To get to the bridge you have to take a 0.6 mile (1.1 km) long hike. Park your car near the lot at the locked gate. Don’t drive down the road even when the gate is open. This is all private property and it is open to the public to hike it. On your way, you will see a sign on your left reading “Side View“. Follow this small trail and the red ribbons on the trees to get to an impressive viewpoint of the Vance Creek Bridge. From there you can see the whole bridge. I would highly recommend you to take this trail for the best pictures of the bridge. Why? The actual Vance Creek Bridge is closed and you are not allowed to walk on it or cross it.
Take the trail back from the viewpoint and follow the main road/trail and follow it down to the bridge. Thanks to social media, this bridge gained more and more fame over the last few years. Before that, it was only known to locals. Since the bridge is not safe and people vandalized the bridge, Green Diamond Resource Company decided to completely close off the bridge. They dug out the approaches on either side and added razor wire at the supports of the bridge to stop people from climbing the bridge. There are many signs all around the bridge and clearly visible that it is illegal to get on the bridge and to climb it. Many of the railroad ties are already missing and others are rotten. However, that doesn’t stop people from climbing the bridge.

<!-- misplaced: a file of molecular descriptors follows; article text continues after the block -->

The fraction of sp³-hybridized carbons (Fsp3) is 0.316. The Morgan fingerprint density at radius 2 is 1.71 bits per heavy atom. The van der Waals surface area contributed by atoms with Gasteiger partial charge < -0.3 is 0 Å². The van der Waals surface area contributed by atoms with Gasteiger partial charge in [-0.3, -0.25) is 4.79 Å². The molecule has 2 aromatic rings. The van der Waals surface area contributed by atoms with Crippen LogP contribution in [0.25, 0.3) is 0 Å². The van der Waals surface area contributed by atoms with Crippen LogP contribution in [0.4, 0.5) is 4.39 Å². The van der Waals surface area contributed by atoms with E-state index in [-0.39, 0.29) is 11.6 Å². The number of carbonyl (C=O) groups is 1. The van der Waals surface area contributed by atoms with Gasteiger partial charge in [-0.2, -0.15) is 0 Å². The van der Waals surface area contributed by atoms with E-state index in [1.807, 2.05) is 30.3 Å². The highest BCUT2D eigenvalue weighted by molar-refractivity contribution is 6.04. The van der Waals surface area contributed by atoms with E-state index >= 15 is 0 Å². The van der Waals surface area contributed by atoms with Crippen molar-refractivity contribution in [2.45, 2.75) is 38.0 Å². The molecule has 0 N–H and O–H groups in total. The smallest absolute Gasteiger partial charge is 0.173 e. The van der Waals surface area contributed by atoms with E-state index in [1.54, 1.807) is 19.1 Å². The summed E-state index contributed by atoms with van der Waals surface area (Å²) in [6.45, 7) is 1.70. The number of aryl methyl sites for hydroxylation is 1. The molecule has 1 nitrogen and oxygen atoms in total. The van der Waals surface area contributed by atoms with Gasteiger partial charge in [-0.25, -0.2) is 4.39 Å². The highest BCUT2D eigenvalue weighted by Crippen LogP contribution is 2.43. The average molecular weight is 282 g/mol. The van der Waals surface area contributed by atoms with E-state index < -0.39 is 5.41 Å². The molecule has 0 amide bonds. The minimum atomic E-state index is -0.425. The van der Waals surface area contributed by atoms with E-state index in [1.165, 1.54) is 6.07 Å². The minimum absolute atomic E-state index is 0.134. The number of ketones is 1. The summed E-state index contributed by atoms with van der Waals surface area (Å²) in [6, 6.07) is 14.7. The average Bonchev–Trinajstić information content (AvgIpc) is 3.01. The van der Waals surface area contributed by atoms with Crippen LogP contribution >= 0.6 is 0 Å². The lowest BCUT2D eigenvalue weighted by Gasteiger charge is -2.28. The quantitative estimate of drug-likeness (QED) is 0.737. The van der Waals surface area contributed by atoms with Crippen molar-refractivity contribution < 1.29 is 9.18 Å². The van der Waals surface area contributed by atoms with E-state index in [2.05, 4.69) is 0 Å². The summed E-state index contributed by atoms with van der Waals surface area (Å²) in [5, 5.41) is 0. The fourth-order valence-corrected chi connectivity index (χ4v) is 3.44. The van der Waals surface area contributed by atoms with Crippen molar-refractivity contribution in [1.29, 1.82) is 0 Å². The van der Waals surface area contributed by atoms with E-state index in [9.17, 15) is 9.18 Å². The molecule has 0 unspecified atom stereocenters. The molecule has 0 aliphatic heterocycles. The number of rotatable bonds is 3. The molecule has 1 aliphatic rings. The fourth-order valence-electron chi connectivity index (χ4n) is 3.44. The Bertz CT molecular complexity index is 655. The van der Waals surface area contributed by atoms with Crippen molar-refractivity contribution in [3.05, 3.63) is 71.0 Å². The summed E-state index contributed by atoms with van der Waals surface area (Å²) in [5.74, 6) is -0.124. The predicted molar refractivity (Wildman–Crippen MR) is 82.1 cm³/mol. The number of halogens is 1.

When I visited the razor wire around the approach on the north side was cut. People stacked up woods on the inner side of the approach and a rope was dangling from the top to help people climb the bridge. Remember, it is illegal to climb the bridge and it is trespassing. Sheriffs come out here from time to time and people already got caught and had to pay $150 fines and they would even put them into court. So be aware and stay safe. I visited two days in a row, never climbed the bridge but always saw other people on the bridge. The first day there was a whole group of them out there.
For me, the vandalism is worth than the people climbing the bridge illegally. Some idiots, sorry but there is no other way to say it, set some of the railroad ties in the middle of the bridge on fire, which started another fire at the bottom of the gorge. These people should go to jail not just being fined. Even tho many people climb the bridge illegally, nobody has fallen off the bridge in recent years.
You can hike all the way up to the approach, but don’t climb it. Take the alternative trail to get a side view of the bridge. Take nothing but pictures and stay off the bridge. Police and the owner company are checking regularly. During one of my visits, I met a young woman, who was out here with her friends. We started talking a little bit and she told me that it was her fifth time out here and she climbed the bridge every time so far. Her friends, which are smart, didn’t. Please respect this area and your own life.
Peter has a passion for Traveling, Photography, and Geocaching. These are the best ingredients for amazing adventures all over the globe. “Traveling is fun, no matter if you stay in a luxury hotel or travel like a backpacker.” Peter shares his experiences on his Blog www.gatetoadventures.com